An invitation to play all through out the learning environment

by Deborah J. Stewart, M.Ed. on July 9, 2012

in Invitation to Play, Invitation to play throughout the learning environment

In my previous post, I shared with you a short tutorial on creating an invitation to play. Today I want to share with you how an invitation to play can be set up throughout the classroom environment.

An invitation to play at the art table

By taking the time to make each area of your classroom inviting, the children will be more interested in participating in each area of your classroom. When providing a planned art activity, I do my very best to make sure the art table has the materials set out in such a way that the process is not only inviting but is also self-explanatory and as open ended as possible…

An invitation to play at the play dough table

I want to make sure there are plenty of materials available for each experience I am inviting the children to explore…

 

An invitation to play at the easel

Even the easel can be set up with different materials and brushes and paper to keep it creative and inviting for young children to come back and explore many times over…

An invitation to play at the writing center

There are so many ways to bring a writing center to life. Of course, having materials on hand for the children to freely choose from is important as well as creating more intentionally designed invitations to play at the writing center. I want to be sure I am providing a variety of writing tools for each invitation to write at the writing center…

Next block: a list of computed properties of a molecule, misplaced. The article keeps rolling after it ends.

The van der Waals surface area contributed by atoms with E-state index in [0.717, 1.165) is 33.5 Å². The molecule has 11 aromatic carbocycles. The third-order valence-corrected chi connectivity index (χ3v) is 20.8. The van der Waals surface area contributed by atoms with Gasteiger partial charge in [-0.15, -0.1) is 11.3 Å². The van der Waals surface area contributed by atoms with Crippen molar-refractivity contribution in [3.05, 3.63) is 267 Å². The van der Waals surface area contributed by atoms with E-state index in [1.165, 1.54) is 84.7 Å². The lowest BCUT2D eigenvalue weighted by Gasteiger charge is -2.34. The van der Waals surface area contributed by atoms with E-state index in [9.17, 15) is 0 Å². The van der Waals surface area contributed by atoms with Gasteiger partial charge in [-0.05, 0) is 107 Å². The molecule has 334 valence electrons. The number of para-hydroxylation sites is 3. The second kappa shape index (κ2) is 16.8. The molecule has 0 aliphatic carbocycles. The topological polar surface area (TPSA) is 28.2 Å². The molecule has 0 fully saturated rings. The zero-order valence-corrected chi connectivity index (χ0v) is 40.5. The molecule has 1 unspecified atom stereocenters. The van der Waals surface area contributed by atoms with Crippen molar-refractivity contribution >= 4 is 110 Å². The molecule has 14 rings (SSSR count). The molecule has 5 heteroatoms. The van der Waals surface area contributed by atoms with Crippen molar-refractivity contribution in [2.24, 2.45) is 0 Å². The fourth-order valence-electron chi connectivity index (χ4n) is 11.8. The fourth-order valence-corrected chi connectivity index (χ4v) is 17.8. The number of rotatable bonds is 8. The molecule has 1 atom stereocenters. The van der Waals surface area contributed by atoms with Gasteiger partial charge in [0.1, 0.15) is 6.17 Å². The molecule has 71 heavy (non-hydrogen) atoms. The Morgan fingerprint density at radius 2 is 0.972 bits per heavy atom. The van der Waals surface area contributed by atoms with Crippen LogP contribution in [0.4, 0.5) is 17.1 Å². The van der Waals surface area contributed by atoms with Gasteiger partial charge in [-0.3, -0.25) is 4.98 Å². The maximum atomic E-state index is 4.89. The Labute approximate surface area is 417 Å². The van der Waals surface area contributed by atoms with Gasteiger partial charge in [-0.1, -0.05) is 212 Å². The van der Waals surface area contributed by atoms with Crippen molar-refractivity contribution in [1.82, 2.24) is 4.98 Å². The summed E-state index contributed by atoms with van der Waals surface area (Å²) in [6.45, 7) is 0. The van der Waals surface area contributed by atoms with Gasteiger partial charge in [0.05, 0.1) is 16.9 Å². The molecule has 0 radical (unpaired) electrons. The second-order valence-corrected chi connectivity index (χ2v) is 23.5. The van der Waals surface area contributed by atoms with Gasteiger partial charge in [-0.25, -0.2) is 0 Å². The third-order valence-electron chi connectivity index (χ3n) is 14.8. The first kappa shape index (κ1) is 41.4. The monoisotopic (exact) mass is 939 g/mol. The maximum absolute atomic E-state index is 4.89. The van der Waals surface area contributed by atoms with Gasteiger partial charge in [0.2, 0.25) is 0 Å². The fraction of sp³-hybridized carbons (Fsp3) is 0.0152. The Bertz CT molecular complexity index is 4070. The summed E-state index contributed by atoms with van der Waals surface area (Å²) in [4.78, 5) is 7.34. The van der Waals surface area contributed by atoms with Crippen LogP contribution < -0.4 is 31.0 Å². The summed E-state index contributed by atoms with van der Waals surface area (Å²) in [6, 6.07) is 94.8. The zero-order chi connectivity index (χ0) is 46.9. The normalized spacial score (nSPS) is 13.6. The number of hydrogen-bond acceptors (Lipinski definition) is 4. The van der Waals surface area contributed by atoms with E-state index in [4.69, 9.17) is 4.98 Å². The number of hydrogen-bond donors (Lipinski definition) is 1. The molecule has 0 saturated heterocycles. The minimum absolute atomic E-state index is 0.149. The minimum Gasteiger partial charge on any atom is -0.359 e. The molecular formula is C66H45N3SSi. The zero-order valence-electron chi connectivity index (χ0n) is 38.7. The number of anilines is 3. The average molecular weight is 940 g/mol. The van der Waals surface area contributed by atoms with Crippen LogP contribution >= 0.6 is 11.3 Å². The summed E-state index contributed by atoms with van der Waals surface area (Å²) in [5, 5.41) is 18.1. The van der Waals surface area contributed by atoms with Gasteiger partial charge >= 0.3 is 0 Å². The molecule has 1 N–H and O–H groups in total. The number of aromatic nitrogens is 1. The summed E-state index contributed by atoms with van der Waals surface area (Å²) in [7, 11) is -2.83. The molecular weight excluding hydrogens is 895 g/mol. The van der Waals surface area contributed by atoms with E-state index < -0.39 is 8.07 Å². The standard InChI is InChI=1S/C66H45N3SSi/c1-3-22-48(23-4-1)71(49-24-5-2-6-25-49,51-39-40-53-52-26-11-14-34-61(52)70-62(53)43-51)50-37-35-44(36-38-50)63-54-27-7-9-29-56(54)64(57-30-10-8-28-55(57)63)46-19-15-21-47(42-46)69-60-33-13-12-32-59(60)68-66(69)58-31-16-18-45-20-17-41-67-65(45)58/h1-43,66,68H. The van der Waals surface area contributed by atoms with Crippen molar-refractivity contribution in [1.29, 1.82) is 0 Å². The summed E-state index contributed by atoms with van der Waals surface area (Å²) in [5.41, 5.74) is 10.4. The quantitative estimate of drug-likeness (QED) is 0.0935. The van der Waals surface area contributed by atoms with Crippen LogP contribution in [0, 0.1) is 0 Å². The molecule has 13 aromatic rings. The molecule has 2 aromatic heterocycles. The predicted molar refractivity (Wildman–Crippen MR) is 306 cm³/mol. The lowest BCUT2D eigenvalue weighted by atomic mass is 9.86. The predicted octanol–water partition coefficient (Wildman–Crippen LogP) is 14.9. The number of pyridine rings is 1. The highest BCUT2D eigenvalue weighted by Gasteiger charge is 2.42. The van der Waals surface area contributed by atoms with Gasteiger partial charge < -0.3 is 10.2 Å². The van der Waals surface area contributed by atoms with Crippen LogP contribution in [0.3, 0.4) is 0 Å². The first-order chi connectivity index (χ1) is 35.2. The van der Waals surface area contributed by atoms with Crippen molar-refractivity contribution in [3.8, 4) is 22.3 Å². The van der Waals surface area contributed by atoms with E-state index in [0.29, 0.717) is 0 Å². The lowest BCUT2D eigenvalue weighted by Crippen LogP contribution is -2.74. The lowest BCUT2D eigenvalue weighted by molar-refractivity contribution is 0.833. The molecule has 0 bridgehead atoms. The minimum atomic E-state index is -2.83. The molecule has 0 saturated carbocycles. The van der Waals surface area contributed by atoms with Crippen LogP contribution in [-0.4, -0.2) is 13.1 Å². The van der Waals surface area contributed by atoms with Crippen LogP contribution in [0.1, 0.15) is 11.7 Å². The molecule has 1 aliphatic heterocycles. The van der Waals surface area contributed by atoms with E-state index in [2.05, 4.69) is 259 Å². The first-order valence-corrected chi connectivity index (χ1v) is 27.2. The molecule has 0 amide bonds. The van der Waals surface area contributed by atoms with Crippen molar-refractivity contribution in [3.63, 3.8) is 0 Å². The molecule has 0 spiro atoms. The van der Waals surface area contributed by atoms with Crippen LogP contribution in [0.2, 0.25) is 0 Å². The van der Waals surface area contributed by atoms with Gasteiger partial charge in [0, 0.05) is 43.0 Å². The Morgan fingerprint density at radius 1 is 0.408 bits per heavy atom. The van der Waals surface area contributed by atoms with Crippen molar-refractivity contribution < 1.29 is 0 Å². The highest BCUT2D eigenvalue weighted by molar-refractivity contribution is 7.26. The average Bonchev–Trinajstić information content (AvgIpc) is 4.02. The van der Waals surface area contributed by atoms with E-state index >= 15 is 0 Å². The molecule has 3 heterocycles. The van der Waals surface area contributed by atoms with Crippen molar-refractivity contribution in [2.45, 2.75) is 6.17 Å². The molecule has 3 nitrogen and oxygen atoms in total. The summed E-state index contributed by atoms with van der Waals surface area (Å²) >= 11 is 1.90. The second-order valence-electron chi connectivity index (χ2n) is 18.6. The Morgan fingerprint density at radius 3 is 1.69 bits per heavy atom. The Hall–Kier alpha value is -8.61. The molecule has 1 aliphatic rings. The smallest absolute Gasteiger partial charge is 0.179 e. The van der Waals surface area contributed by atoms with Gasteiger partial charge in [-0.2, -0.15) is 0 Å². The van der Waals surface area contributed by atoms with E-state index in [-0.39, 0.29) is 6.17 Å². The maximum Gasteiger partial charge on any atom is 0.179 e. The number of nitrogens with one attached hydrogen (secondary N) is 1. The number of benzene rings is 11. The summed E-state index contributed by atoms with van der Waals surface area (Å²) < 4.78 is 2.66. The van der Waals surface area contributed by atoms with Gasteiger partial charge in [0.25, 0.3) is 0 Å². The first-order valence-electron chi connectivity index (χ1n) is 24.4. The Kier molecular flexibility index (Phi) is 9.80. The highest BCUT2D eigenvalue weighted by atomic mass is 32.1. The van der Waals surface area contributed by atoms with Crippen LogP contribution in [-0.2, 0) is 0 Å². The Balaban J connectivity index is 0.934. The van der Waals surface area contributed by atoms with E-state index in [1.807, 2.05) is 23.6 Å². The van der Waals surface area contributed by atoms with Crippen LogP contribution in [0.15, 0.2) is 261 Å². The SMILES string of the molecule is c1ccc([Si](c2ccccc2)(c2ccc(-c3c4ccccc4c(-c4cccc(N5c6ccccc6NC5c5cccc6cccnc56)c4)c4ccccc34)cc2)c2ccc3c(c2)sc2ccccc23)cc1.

An invitation to play at the water table

I am always changing what the children will find when they come to the water table. Rotating materials in the water table keeps it interesting and allows the children to explore the water table in new ways…

An invitation to participate at the cooking table

This is more of an invitation to participate than to play in that the children will be cooking along with the support of the teacher. By setting out the materials, the children will be eager to know what we are cooking and eager to participate…

An invitation to play at the light table

The light table provides many opportunities for independent play and can be set up to promote all kinds of learning and exploration.

An invitation to play at the magnet center

I have many different tools for magnet play that I set out throughout the classroom environment. The magnet center invites discovery and opportunity for independent or group play…

An invitation to play at the science table

The science table can be one of the most intriguing areas in the classroom. It invites trial and error, questions, exploration, and the list goes on. Where possible, I want to leave the science table as open ended as possible…

An invitation to play at the sensory table

For sensory play, I often use small tubs and want to be sure to include a variety of tools for play like tweezers, cups, scoops, and brushes so the children can pour, measure, and manipulate the materials…

An invitation to play at the dramatic play center